City Centre Neighbourhood Plan

Following the endorsement of the Brisbane City Centre Master Plan 2014, Brisbane City Council is progressing a number of initiatives including the draft City Centre Neighbourhood Plan and the Albert Street Vision.

The draft City Centre Neighbourhood Plan translates some of the strategies of the Brisbane City Centre Master Plan 2014 into more specific rules for development.

The Albert Street Vision has also been finalised and provides a framework for the transformation of Albert Street into a green spine connecting Roma Street Parkland and the City Botanic Gardens.

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Have your say

Council sought feedback on the draft City Centre Neighbourhood Plan and streetscape amendments during the public consultation period from 7 August to 30 September 2015.

Council is currently reviewing community feedback and amending the draft plan where appropriate. Following this review, the plan will be submitted to the Queensland Government who will review the final plan. The City Centre Neighbourhood Plan and streetscape amendments will then be formally adopted and included in Brisbane City Plan 2014.

City Centre Neighbourhood Plan boundary

Precincts

  1. Retail precinct: guides the design of building frontages to promote successful retail and dining streets.
  2. Quay Street precinct: sets a lower scale built form for this city fringe location to provide a transition to Milton Road and Petrie Terrace.
  3. Queen’s Wharf precinct: has been declared a Priority Development Area by the Queensland Government to facilitate the delivery of an integrated resort development.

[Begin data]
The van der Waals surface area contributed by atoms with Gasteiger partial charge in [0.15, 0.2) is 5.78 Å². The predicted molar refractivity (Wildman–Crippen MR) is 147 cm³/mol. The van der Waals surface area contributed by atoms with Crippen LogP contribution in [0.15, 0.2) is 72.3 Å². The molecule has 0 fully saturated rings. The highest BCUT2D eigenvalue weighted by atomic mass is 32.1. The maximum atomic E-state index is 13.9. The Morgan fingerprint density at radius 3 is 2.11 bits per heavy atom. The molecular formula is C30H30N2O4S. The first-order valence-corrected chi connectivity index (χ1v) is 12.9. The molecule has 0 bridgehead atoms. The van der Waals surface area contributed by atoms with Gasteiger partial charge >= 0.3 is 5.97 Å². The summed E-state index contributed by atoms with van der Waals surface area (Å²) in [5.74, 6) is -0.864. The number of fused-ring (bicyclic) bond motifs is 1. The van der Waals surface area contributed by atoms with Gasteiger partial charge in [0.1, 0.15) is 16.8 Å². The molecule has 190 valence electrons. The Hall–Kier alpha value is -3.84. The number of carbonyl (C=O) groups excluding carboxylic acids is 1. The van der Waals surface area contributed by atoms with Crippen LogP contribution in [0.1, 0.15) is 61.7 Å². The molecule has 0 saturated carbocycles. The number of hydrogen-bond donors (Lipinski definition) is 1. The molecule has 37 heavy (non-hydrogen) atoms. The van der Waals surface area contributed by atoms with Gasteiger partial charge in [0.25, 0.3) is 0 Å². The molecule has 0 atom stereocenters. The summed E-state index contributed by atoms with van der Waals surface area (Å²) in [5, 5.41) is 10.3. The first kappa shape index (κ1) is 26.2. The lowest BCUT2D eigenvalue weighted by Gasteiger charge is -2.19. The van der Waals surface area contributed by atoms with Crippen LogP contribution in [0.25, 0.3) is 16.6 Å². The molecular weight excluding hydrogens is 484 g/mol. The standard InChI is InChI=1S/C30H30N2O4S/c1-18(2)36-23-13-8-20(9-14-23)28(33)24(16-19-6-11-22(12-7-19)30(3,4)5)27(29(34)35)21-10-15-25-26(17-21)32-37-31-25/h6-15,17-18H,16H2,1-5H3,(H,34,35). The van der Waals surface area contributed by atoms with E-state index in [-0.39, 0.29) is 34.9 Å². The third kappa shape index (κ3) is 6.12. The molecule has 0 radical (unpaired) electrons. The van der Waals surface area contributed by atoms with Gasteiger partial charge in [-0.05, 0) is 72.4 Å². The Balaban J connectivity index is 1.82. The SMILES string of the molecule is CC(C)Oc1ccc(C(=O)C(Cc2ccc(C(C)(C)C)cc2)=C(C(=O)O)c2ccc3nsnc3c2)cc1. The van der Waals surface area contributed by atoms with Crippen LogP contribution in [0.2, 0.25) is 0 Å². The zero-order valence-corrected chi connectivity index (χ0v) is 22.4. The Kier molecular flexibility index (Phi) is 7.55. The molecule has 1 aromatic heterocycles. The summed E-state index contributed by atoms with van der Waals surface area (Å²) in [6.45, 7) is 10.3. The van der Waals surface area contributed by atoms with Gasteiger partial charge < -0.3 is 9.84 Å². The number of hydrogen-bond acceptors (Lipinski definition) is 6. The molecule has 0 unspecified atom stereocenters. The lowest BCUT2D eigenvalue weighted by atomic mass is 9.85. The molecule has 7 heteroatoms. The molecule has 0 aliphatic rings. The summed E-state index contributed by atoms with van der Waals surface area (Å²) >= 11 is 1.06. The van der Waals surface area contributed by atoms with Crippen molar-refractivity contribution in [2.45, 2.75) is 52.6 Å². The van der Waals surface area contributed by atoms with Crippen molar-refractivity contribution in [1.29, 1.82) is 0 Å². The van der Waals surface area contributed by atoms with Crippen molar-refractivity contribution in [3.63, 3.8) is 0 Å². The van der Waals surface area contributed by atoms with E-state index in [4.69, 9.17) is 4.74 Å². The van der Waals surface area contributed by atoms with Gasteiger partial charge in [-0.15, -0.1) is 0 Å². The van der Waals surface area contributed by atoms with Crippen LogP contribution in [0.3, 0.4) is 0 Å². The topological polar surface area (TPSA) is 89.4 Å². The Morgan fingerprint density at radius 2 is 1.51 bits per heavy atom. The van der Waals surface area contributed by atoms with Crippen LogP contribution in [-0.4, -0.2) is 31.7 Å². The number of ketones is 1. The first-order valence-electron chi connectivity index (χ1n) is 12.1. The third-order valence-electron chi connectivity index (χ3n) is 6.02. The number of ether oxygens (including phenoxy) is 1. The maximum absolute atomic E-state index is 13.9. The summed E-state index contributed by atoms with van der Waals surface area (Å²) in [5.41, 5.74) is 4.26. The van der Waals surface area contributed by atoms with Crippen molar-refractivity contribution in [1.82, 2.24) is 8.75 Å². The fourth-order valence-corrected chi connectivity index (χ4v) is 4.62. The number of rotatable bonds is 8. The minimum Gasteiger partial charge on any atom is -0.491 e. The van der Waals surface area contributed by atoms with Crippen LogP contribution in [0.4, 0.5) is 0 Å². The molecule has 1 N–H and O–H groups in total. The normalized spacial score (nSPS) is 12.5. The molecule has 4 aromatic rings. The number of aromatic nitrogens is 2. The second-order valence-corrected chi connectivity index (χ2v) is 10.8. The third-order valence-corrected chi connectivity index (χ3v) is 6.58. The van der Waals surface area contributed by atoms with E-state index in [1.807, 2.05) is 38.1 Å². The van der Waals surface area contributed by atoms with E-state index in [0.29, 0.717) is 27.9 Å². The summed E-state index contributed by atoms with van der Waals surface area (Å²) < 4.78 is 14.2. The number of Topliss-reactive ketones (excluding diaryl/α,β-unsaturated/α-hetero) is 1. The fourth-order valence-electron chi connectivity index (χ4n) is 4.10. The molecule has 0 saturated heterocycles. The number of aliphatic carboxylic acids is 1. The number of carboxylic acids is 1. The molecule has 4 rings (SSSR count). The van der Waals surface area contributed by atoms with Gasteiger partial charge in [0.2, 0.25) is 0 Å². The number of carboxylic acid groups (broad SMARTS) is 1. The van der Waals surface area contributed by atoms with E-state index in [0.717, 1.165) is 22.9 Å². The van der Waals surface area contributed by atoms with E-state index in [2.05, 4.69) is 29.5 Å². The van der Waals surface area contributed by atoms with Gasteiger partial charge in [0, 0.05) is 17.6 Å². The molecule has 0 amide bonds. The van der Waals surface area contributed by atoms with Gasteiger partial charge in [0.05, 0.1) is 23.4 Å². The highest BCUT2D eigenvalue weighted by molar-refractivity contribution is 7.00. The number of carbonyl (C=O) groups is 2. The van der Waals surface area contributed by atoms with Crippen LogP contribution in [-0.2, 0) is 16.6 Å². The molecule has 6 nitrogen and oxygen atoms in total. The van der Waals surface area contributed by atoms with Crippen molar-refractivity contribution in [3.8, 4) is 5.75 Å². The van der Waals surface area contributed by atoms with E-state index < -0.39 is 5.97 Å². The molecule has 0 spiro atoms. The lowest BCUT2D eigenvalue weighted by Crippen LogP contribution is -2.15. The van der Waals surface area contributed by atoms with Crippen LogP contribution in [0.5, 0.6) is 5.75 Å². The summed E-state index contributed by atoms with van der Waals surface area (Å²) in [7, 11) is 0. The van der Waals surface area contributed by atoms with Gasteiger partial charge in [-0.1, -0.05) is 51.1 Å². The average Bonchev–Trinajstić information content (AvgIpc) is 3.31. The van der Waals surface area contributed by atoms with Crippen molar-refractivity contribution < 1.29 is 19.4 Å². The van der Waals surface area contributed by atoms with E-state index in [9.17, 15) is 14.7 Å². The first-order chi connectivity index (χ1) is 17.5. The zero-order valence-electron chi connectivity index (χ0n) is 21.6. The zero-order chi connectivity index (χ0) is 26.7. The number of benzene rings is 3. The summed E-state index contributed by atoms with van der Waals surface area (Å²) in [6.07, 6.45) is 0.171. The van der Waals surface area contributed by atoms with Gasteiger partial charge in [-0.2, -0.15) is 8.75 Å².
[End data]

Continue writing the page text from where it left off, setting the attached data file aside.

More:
4. River precinct: guides the design of buildings to optimise public space and access to the riverfront, and also seeks the delivery of improved Riverwalk infrastructure.
  5. Howard Smith Wharves precinct: will be a world-class riverfront destination featuring high quality parklands, revitalised heritage buildings, dining, retail, hotel and event facilities.

Highlights of the draft neighbourhood plan

The draft City Centre Neighbourhood Plan seeks to be simpler and more streamlined, with the main changes to the neighbourhood plan including the following:

  • gross floor area limits and height limits are removed for many sites
  • Quay Street and Howard Smith Wharves precincts are included in the plan area
  • heritage issues will be dealt with primarily through overlays
  • the precincts are reduced and simplified
  • emphasis is on street buildings to better activate streets
  • laneways, arcades and small scale spaces are a key focus to increase public space and pedestrian access
  • an urban context report will be required for development to demonstrate appropriate contextual response.

Streetscape amendments

With the recent finalisation of the Albert Street Vision, a proposal to amend Brisbane City Plan 2014 to guide development to deliver streetscape improvements to Albert Street will be made. View the draft streetscape amendments (Word - 3Mb).

Timeline

March 2014 Brisbane City Centre Master Plan 2014 was adopted by Council
Late 2014 Preparation of draft City Centre Neighbourhood Plan
24 February 2015 Council endorsement of draft City Centre Neighbourhood Plan
March - August 2015 Queensland Government review of draft neighbourhood plan
August - September 2015 Draft neighbourhood plan release and public consultation
Mid 2016 Queensland Government approval to adopt, adoption and gazettal of the neighbourhood plan

Project background

The Brisbane City Centre Master Plan 2014 was adopted by Council in March 2014. The master plan delivers a coordinated strategy to guide future development, transport and public space investments in the city centre over the next 20 years. The draft City Centre Neighbourhood Plan translates some of these strategies into more specific rules for development, in accordance with the Sustainable Planning Act 2009. Once complete, the City Centre Neighbourhood Plan will become part of Brisbane’s planning scheme to guide new development in the city centre.

More information

For more information or project updates, you can:
04 April 2016